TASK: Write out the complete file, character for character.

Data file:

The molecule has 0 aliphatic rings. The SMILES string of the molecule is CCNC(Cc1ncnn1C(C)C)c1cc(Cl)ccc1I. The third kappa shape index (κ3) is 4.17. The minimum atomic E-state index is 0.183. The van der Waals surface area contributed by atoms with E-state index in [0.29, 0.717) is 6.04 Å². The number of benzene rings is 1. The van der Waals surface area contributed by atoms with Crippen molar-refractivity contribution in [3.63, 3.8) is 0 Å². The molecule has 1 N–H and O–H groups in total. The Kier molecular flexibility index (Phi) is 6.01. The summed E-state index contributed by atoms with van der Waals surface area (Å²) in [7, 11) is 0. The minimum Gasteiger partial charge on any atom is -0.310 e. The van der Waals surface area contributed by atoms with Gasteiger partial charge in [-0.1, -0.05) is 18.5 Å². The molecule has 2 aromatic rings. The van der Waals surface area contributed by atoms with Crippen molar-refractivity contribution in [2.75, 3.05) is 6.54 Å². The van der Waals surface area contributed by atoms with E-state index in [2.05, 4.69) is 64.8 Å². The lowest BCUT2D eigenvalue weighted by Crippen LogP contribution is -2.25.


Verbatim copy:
The molecule has 0 aliphatic rings. The SMILES string of the molecule is CCNC(Cc1ncnn1C(C)C)c1cc(Cl)ccc1I. The third kappa shape index (κ3) is 4.17. The minimum atomic E-state index is 0.183. The van der Waals surface area contributed by atoms with E-state index in [0.29, 0.717) is 6.04 Å². The number of benzene rings is 1. The van der Waals surface area contributed by atoms with Crippen molar-refractivity contribution in [3.63, 3.8) is 0 Å². The molecule has 1 N–H and O–H groups in total. The Kier molecular flexibility index (Phi) is 6.01. The summed E-state index contributed by atoms with van der Waals surface area (Å²) in [7, 11) is 0. The minimum Gasteiger partial charge on any atom is -0.310 e. The van der Waals surface area contributed by atoms with Gasteiger partial charge in [-0.1, -0.05) is 18.5 Å². The molecule has 2 aromatic rings. The van der Waals surface area contributed by atoms with Crippen molar-refractivity contribution in [2.75, 3.05) is 6.54 Å². The van der Waals surface area contributed by atoms with E-state index in [2.05, 4.69) is 64.8 Å². The lowest BCUT2D eigenvalue weighted by Crippen LogP contribution is -2.25.